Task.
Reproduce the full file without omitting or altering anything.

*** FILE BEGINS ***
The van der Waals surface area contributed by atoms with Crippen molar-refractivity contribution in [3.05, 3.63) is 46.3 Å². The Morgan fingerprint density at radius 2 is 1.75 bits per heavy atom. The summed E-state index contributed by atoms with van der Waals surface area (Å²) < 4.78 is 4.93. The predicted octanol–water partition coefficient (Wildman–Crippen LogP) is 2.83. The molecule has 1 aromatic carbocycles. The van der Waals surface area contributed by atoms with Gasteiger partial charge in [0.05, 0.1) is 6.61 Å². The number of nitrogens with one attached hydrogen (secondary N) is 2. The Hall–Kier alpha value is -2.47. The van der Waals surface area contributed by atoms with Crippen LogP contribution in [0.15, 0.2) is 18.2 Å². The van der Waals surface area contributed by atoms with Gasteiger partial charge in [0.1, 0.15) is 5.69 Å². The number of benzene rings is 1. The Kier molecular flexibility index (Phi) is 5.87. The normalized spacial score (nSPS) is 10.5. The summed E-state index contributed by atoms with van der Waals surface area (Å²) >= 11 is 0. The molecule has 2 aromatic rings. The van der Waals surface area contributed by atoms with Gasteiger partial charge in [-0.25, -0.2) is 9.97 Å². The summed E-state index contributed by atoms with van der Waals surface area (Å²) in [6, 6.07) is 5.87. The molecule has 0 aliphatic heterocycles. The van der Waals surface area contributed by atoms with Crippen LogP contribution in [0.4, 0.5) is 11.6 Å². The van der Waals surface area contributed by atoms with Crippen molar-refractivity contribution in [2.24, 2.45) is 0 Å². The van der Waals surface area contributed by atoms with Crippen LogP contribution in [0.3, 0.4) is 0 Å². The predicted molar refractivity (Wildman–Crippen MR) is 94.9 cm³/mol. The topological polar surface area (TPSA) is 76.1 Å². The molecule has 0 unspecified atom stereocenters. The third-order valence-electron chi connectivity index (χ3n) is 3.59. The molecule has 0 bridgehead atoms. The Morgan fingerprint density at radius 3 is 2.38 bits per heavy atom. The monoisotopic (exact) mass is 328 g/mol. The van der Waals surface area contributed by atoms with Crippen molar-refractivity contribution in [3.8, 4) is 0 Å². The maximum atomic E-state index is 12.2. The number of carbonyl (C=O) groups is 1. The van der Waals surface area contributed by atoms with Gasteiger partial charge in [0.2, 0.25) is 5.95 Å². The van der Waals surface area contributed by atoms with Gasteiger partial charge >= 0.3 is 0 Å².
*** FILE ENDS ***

The van der Waals surface area contributed by atoms with Crippen molar-refractivity contribution in [3.05, 3.63) is 46.3 Å². The Morgan fingerprint density at radius 2 is 1.75 bits per heavy atom. The summed E-state index contributed by atoms with van der Waals surface area (Å²) < 4.78 is 4.93. The predicted octanol–water partition coefficient (Wildman–Crippen LogP) is 2.83. The molecule has 1 aromatic carbocycles. The van der Waals surface area contributed by atoms with Gasteiger partial charge in [0.05, 0.1) is 6.61 Å². The number of nitrogens with one attached hydrogen (secondary N) is 2. The Hall–Kier alpha value is -2.47. The van der Waals surface area contributed by atoms with Crippen LogP contribution in [0.15, 0.2) is 18.2 Å². The van der Waals surface area contributed by atoms with Gasteiger partial charge in [0.1, 0.15) is 5.69 Å². The number of benzene rings is 1. The Kier molecular flexibility index (Phi) is 5.87. The normalized spacial score (nSPS) is 10.5. The summed E-state index contributed by atoms with van der Waals surface area (Å²) >= 11 is 0. The molecule has 2 aromatic rings. The van der Waals surface area contributed by atoms with Gasteiger partial charge in [-0.25, -0.2) is 9.97 Å². The summed E-state index contributed by atoms with van der Waals surface area (Å²) in [6, 6.07) is 5.87. The molecule has 0 aliphatic heterocycles. The van der Waals surface area contributed by atoms with Crippen LogP contribution in [0.4, 0.5) is 11.6 Å². The van der Waals surface area contributed by atoms with Crippen molar-refractivity contribution in [2.24, 2.45) is 0 Å². The van der Waals surface area contributed by atoms with Crippen LogP contribution in [0.3, 0.4) is 0 Å². The predicted molar refractivity (Wildman–Crippen MR) is 94.9 cm³/mol. The topological polar surface area (TPSA) is 76.1 Å². The molecule has 0 unspecified atom stereocenters. The third-order valence-electron chi connectivity index (χ3n) is 3.59. The molecule has 0 bridgehead atoms. The Morgan fingerprint density at radius 3 is 2.38 bits per heavy atom. The monoisotopic (exact) mass is 328 g/mol. The van der Waals surface area contributed by atoms with Crippen molar-refractivity contribution in [3.8, 4) is 0 Å². The maximum atomic E-state index is 12.2. The number of carbonyl (C=O) groups is 1. The van der Waals surface area contributed by atoms with Gasteiger partial charge in [0.2, 0.25) is 5.95 Å². The van der Waals surface area contributed by atoms with Gasteiger partial charge >= 0.3 is 0 Å².